The Glenbow Museum’s library and archive reading room have been a popular spot for Calgarians, tourists, and local researchers for decades. But, the archives are now under new management as the rich collection of history recently made the move to its new home at the University of Calgary’s Taylor Family Digital Library.
The Glenbow Museum’s collection of archives is moving from its former home at the downtown location to the University of Calgary’s new site, to try and make it more accessible to people. The Calgary Journal explored why they are doing this, how greater accessibility will factor in and what this looks like in practice. Video by Noel Harper and Christian Kindrachuk
In October of 2019, the Glenbow Western Research Centre opened to the public. The space, which sits above the Nickel Galleries, features a work area for students and other researchers to study the material, as well as a large archival vault to store the collection.
The university will be taking care of the Glenbow archives for the next 99 years, in a long-term loan from the museum. The loan was made in an apparent bid to increase accessibility to the archives. This includes longer viewing hours — five days a week, up from three — a digital database, and continued public availability.
“We expect that it will take at least another six months to potentially a year to bring over everything,” says Jenny Conway Fisher, Manager of Marketing and Communications for the Glenbow Museum.
Fisher names access as the primary reason for the move and says that adding the Glenbow material to what the University already offers a unique opportunity for research.
“The University also has their collection…that also reflects very similar timeframes and interests,” she says. “The two coming together is really interesting and complementary.”
The research centre presents a more focused approach to viewing the archival material, but can also allow for spontaneous discovery of the material at the space on any given day.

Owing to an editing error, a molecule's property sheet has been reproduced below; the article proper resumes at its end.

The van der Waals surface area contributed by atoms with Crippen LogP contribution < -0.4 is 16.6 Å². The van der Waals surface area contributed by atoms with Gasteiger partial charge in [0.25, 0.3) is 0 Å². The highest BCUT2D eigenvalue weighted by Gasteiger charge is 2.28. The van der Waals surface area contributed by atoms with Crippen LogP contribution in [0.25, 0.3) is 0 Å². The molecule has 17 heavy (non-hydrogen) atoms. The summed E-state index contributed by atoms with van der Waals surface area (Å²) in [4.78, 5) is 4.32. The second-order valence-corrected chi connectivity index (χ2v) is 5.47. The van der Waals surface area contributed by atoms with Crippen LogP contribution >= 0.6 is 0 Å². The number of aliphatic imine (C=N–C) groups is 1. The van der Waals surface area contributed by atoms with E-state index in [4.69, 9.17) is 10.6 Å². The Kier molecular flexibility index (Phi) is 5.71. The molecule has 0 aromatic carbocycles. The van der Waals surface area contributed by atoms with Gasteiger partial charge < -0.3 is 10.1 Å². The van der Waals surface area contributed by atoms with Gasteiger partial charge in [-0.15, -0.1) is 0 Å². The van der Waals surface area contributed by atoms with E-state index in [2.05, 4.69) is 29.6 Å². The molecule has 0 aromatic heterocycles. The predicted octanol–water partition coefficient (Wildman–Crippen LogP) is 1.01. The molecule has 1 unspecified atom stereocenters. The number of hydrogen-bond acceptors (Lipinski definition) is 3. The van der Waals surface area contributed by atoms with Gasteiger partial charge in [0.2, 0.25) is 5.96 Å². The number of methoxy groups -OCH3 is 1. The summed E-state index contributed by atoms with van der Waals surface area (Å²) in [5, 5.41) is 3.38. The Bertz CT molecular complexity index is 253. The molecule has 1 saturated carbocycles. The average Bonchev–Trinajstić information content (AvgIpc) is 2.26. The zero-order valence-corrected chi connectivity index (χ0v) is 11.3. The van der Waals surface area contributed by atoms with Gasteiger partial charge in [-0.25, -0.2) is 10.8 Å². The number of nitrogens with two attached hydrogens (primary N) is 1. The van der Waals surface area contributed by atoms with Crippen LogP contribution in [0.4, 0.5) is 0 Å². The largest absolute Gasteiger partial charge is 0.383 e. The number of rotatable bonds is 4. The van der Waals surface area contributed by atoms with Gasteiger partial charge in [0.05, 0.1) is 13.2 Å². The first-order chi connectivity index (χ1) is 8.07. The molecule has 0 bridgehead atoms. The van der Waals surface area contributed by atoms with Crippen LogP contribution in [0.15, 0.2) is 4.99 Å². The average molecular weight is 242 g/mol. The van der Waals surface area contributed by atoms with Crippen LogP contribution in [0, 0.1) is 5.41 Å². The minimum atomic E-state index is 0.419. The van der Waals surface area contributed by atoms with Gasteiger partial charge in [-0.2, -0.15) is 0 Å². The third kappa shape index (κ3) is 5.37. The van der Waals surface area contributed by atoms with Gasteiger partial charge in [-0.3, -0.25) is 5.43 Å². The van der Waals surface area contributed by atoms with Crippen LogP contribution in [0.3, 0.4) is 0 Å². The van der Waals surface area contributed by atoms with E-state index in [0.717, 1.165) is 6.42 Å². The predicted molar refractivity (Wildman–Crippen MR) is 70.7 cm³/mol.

The University of Calgary’s High Density Library, located in Spy Hill, is where the majority of the Glenbow collection will be held. The building features towering shelves and held a reading room, which will be closed to accommodate the Glenbow project.
The entrance to the Glenbow Western Research Centre, a new installation at the University of Calgary’s Taylor Family Digital Library, where part of the Glenbow Archives will be held. Photo by Noel Harper
“The way people access [the Glenbow Archives] is a little bit different. If you need physical material, then you need to make a request the day before, and then they go to the High-Density Library and extract it, and pull it out for you to access,” says Fisher. “It’s such an interesting facility in the sense of, it’s a way of physically protecting and caring for all the material in a highly temperature-controlled space while being really technologically advanced in terms of how they access stuff.”
As the public comes to the University to use the Glenbow archives, University resources will continue to be used in different ways, potentially shifting the dynamic of the campus.
“We were used to having about 500 people a month come by Glenbow — that’s more than the university is used to having … it’s not going to be just students and researchers and academics — it’s going to be much more than that,” says Fisher.
Annie Murray, the University’s Associate Librarian for the Archives and Special Collections department, has already noticed increased traffic to the Taylor Library since opening the research centre.
“Certainly, our busyness has increased as we began housing the Glenbow materials because we made things available as they have moved. We have been getting used to it since March, and it’s just been building up,” Murray says. “We are 33 per cent busier than we used to be.”
A storefront display of archived material from newspapers, including a column by past Calgary Herald reporter Kenneth E. Liddell, which can be seen at the Glenbow Western Research Centre. Photo by Noel Harper
Murray has been working on the move for 18 months, overseeing a team of 14 people to help facilitate the massive undertaking while working closely with the Glenbow. In doing so, the intimate knowledge of the Glenbow collection is gradually being passed down to those at the university.
“It doesn’t replicate the knowledge of someone who’s worked there forever, obviously, but there are all of these signposts there for us to be able to follow,” Murray says.
Not everyone is happy with the move. This replication of knowledge for the archives is one of the reasons that some Calgarians are concerned. Despite talk of further accessibility, the new locations of the collection, as well as the Glenbow’s new direction as a whole, is worrying local researchers.
“We are sympathetic and we understand that it’s a different experience people will have here,” Murray says. “But our service ethic is the same … It’s the same philosophy, to make the collections as open as possible.”
Despite possible differences, Murray hopes to maintain the collection to a high standard moving forward.
“We will be the presence for their archives and library holdings, which are exemplary and deserve the [ut]most care and protection. It’s a very important collection for people in Alberta.”
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